If you don't like something, try something else. There was a lot more good food than bad.


They had all the typical cruise activities. Nothing too outlandish, but I've seen or done them all already. There never was a dull moment, though. I did notice one thing unusual, they did not do the Macarena once. The photographers were everywhere, and very efficient. They had you pose, take a picture, and left before you knew what happened. The casino was its usual self, although most of the blackjack tables had $10 minimums. I noticed some guests staking out their favorite slot machines before the casino opened after we left Sint Maarten. The disco was typical, although I did like how they set up the dance floor. They had a good variety of music at night around the ship for whatever your tastes leaned towards. The piano bar was particularly fun.

On the last night of the cruise, which happened to be Halloween, they had a passenger costume contest in the main show lounge. I dressed as MIB. Carnival vetoed some costumes as too risqué. Most people enjoyed it, though. Unfortunately, since this was packing night, we all had to high tail it back to our cabins to change out of our costumes and stuff them into our suitcases before final luggage pick-up


You can do or not do whatever you want. If you get bored, it's your fault! The only hard part is if you just want to go quietly sit and relax somewhere.


John Heald is the funniest cruise director I've ever seen. Carnival will loose a major asset when he retires. John integrated elements of the first show throughout the rest of the cruise. The shows were typical Carnival style with the cast doing their rapid-fire costume changes throughout. The costumes the dancers wear are a little on the skimpy side, but they aren't any more revealing than what people wear for sunbathing.
They had a decent band on the lido deck stage, and a classical trio in the atrium before dinner. At other times throughout the day, they had a player piano playing light rock going. I never attended any of the comedy shows, but I never heard anyone complaining about them, either.


I've heard a rumor that John may be coming out of retirement for another contract on the Carnival Triumph. If that is true, do what you can to see him in action.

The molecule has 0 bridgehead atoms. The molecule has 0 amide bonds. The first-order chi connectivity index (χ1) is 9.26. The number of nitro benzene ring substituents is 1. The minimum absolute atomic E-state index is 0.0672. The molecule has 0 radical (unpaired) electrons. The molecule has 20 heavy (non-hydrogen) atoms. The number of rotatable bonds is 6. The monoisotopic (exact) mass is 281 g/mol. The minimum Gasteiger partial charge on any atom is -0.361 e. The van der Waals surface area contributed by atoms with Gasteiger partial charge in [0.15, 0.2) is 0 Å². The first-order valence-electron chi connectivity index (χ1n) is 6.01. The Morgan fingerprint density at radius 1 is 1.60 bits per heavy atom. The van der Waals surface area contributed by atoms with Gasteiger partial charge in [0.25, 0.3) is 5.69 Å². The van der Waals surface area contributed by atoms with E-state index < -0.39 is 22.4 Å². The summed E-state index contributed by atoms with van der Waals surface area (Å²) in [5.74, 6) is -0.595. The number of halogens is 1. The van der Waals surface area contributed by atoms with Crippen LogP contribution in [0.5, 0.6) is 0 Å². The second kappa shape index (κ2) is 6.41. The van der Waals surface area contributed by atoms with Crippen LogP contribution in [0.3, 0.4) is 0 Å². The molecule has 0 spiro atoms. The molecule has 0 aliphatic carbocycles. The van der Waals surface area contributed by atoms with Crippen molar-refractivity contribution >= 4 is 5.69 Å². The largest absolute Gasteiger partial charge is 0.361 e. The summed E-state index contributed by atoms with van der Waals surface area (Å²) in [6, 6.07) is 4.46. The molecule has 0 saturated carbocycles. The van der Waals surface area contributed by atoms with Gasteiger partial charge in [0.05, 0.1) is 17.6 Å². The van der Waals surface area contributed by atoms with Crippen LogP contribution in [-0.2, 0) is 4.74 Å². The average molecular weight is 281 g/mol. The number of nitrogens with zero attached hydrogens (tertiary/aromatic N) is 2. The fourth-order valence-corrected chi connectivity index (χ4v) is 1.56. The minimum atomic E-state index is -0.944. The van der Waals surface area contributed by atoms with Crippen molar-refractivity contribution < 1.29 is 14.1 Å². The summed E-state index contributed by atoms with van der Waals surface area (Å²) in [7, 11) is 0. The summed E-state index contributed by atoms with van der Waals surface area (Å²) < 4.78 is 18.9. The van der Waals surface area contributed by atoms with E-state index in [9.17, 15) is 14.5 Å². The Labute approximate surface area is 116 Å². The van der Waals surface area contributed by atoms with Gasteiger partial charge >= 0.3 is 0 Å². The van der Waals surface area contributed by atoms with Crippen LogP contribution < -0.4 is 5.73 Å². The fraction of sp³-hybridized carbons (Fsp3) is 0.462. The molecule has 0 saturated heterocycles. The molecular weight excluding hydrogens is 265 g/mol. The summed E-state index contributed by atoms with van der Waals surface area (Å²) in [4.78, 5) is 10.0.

My cabin was always well cleaned and was done very efficiently. My cabin steward was very helpful when I could not locate the second life jacket. The bar waiters were friendly and efficient. I had a nice conversation with the waitress at the patisserie about how the crew handles rough seas. The lido deck restaurant staff were their usual over-efficient selves. If you leave your table for an instant, they will clean it up before you have time to reclaim your seat. The pool waiters were everywhere. You couldn't go for five minutes without hearing, "drinks?" They were less efficient in returning with your orders, though.


There is little you can do to really improve your service. The only advice I can give is to go to a bar directly if you are using a soda card.



The ship arrived around 4:30 p.m., which was too late to really do anything in town. There was a duty-free shop at the pier, where I bought a friend a bottle of rum, though. The shops at the pier were being renovated, and it looked like they were just really getting started. Since it was fairly late, most of our group wound up at Señor Frogs. The bar is only about three blocks from where the ship docks, and they had plenty of people near the pier handing out cards showing you where. The bar itself was a good place to hang out and party. I had been to the one in Puerto Villarta on a previous cruise, and the prices here were significantly higher. However, you really should only drink one yard-long piña collada anyway.